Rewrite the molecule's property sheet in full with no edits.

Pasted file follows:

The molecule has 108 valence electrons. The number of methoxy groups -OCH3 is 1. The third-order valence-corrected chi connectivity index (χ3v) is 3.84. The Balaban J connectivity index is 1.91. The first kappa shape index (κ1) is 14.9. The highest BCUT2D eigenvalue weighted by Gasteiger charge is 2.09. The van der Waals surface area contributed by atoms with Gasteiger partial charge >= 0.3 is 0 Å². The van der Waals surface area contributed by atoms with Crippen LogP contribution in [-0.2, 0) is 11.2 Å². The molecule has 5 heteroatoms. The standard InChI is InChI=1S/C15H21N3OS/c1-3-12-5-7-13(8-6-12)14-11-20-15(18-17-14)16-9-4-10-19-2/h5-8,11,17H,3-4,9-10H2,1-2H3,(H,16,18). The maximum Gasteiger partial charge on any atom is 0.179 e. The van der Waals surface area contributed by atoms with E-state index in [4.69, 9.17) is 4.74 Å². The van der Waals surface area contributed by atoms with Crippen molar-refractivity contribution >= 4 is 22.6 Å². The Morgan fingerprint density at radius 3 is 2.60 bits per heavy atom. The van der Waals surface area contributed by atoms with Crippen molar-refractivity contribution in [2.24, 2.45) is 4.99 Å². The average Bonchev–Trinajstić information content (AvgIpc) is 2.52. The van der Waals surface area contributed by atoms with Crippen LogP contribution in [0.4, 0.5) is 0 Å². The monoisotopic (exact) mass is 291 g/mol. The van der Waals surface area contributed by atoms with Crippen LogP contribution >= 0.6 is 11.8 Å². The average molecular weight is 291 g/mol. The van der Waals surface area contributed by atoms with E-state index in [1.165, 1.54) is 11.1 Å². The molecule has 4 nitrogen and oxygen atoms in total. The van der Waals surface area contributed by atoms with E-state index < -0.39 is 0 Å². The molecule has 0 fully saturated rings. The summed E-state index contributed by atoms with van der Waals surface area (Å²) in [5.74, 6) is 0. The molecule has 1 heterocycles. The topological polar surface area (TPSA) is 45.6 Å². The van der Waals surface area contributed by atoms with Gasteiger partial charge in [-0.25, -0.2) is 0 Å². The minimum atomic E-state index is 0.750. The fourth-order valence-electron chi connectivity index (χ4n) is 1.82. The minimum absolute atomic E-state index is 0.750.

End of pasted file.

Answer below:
The molecule has 108 valence electrons. The number of methoxy groups -OCH3 is 1. The third-order valence-corrected chi connectivity index (χ3v) is 3.84. The Balaban J connectivity index is 1.91. The first kappa shape index (κ1) is 14.9. The highest BCUT2D eigenvalue weighted by Gasteiger charge is 2.09. The van der Waals surface area contributed by atoms with Gasteiger partial charge >= 0.3 is 0 Å². The van der Waals surface area contributed by atoms with Crippen LogP contribution in [-0.2, 0) is 11.2 Å². The molecule has 5 heteroatoms. The standard InChI is InChI=1S/C15H21N3OS/c1-3-12-5-7-13(8-6-12)14-11-20-15(18-17-14)16-9-4-10-19-2/h5-8,11,17H,3-4,9-10H2,1-2H3,(H,16,18). The maximum Gasteiger partial charge on any atom is 0.179 e. The van der Waals surface area contributed by atoms with E-state index in [4.69, 9.17) is 4.74 Å². The van der Waals surface area contributed by atoms with Crippen molar-refractivity contribution >= 4 is 22.6 Å². The Morgan fingerprint density at radius 3 is 2.60 bits per heavy atom. The van der Waals surface area contributed by atoms with Crippen molar-refractivity contribution in [2.24, 2.45) is 4.99 Å². The average Bonchev–Trinajstić information content (AvgIpc) is 2.52. The van der Waals surface area contributed by atoms with Crippen LogP contribution in [0.4, 0.5) is 0 Å². The monoisotopic (exact) mass is 291 g/mol. The van der Waals surface area contributed by atoms with Crippen LogP contribution >= 0.6 is 11.8 Å². The average molecular weight is 291 g/mol. The van der Waals surface area contributed by atoms with E-state index in [1.165, 1.54) is 11.1 Å². The molecule has 4 nitrogen and oxygen atoms in total. The van der Waals surface area contributed by atoms with E-state index < -0.39 is 0 Å². The molecule has 0 fully saturated rings. The summed E-state index contributed by atoms with van der Waals surface area (Å²) in [5.74, 6) is 0. The molecule has 1 heterocycles. The topological polar surface area (TPSA) is 45.6 Å². The van der Waals surface area contributed by atoms with Gasteiger partial charge in [-0.25, -0.2) is 0 Å². The minimum atomic E-state index is 0.750. The fourth-order valence-electron chi connectivity index (χ4n) is 1.82. The minimum absolute atomic E-state index is 0.750.